In the NFC, the Packers, Saints, Seahawks, and Buccaneers have clinched playoff spots.
I like the Eagles to knock off the Redskins, and Dallas to win the NFC East with a win over the Giants, and an Eagles win over the Redskins.
I also like the Cardinals to beat the Rams, who will still make the playoffs despite the loss when Green Bay beats the Bears.
• My preseason Super Bowl pick was a Pittsburgh-Seattle match-up, but both teams have taken a step or two back in the last month, and I don’t think either team in an elite team right now.
The Steelers’ come-from-behind win over the Colts Sunday proves they are still dangerous, but I don’t know if their defense at this point can contain the Chiefs, Ravens, or Bills.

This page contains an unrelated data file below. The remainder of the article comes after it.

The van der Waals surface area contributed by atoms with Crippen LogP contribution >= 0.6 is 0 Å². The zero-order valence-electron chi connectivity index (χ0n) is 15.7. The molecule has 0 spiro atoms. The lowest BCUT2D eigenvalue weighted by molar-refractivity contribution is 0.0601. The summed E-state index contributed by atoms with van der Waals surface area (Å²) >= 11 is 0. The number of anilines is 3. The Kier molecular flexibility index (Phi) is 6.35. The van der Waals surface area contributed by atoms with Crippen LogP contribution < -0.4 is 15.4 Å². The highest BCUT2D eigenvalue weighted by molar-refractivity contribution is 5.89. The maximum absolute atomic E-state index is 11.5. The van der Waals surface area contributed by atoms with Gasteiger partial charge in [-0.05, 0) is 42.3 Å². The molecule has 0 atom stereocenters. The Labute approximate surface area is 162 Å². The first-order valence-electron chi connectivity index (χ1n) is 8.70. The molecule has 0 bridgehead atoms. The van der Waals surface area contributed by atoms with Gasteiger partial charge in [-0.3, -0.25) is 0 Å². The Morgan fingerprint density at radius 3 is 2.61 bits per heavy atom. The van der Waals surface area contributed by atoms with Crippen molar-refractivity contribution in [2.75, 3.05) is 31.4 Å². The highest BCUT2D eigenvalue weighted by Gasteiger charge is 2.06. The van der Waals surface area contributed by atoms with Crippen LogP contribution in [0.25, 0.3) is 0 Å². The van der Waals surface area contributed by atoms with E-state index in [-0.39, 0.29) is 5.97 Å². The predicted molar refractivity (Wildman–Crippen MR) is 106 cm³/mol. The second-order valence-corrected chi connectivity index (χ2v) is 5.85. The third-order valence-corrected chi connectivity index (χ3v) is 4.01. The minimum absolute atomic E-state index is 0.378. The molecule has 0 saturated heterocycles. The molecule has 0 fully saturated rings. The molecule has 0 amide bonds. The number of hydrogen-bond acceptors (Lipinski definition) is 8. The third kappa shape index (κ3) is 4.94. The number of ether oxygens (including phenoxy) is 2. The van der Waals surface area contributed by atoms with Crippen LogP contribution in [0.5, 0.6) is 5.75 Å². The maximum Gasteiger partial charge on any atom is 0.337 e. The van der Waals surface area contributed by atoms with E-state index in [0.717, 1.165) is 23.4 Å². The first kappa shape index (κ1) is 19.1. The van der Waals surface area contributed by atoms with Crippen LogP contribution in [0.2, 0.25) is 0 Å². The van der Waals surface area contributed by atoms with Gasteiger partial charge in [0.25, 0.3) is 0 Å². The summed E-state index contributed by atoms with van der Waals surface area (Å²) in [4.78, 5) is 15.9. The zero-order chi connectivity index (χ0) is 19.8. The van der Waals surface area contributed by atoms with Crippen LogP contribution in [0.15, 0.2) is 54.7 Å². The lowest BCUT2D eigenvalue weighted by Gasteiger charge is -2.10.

As for the Seahawks, as long as Russell Wilson is healthy at QB, they have a chance and are dangerous.
• Watch out for the Titans in the AFC. Derrick Henry is an absolute beast in the backfield, and Ryan Tannehill is a dangerous dual-threat QB, with equally dangerous targets on the outside in A.J. Brown and Cory Davis, and under-rated tight end in Jonnu Smith.
• My NFL Coach of the Year pick is Miami’s Brian Flores. The Dolphins, at 10-5, are definitely a year ahead of schedule, and Flores is a big reason. He has superbly handled the QB transition from veteran Ryan Fitzpatrick to rookie Tua Tagovailoa, and has quickly forged a defense that is one of the best in the NFL.
Buffalo’s Sean McDermott would be my runner-up.
• The Bills and Dolphins at the top of the AFC East is not likely to be a one-year phenomenon either. Buffalo is young and talented, as is Miami, which also has three picks in the top 35 in the 2021 NFL draft.